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The Meaning of Pinan

This latest podcast calls into question the accepted translation of “Pinan” as “Peaceful Mind”. I’m currently preparing a book on the combative application of the Pinan (Heian) series and, as a result of some of the new research for that book, I’m now convinced that the karate world has got the translation wrong and that this alternative translation has ramifications for how we should view those forms. You can see the characters used for writing “Pinan” (Heian) as part of this blog entry and their meaning will be explained in the podcast.

I believe that Anko Itosu (the creator of the Pinan Series) did not intend for these characters to be read as “Peaceful Mind” and that they do in fact have a name directly related to their purpose and combative function. The view expressed in this podcast runs contrary to the universally accepted meaning of “Pinan” and I am aware that this view is potentially controversial. To my knowledge, I am also the only person to who has suggested this alternative theory to the widely accepted “Peaceful Mind”. However, by suggesting it, I hope that others will look at the evidence for themselves and come to their own conclusions. So what does “Pinan” mean? And why do I now doubt the accepted translation of “Peaceful Mind”? You’ll have to listen to the podcast to find out!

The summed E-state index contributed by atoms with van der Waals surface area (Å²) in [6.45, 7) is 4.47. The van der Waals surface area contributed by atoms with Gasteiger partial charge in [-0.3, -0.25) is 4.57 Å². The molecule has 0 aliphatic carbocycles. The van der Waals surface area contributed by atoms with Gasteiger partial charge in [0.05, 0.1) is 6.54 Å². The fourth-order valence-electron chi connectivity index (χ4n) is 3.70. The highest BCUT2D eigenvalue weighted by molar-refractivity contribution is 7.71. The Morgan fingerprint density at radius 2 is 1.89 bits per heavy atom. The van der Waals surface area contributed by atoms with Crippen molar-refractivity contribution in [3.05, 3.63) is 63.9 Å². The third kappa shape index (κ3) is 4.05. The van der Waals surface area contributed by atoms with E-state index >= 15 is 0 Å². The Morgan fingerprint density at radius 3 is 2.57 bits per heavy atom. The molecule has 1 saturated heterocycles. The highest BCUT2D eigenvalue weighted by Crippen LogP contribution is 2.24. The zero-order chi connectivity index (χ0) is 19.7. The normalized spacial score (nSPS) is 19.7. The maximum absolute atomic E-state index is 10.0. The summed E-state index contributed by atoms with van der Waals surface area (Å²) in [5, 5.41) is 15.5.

The second part of the podcast covers some of my answers to the questions posed to me as part of Martial Arts Illustrated’s “Ask the Experts” column. The questions in this podcast relate to the creation of kata and which past master I would most like to talk to and what questions would I ask them. I hope you enjoy the podcast!

Best Wishes,


Pinan ...
Iain Abernethy
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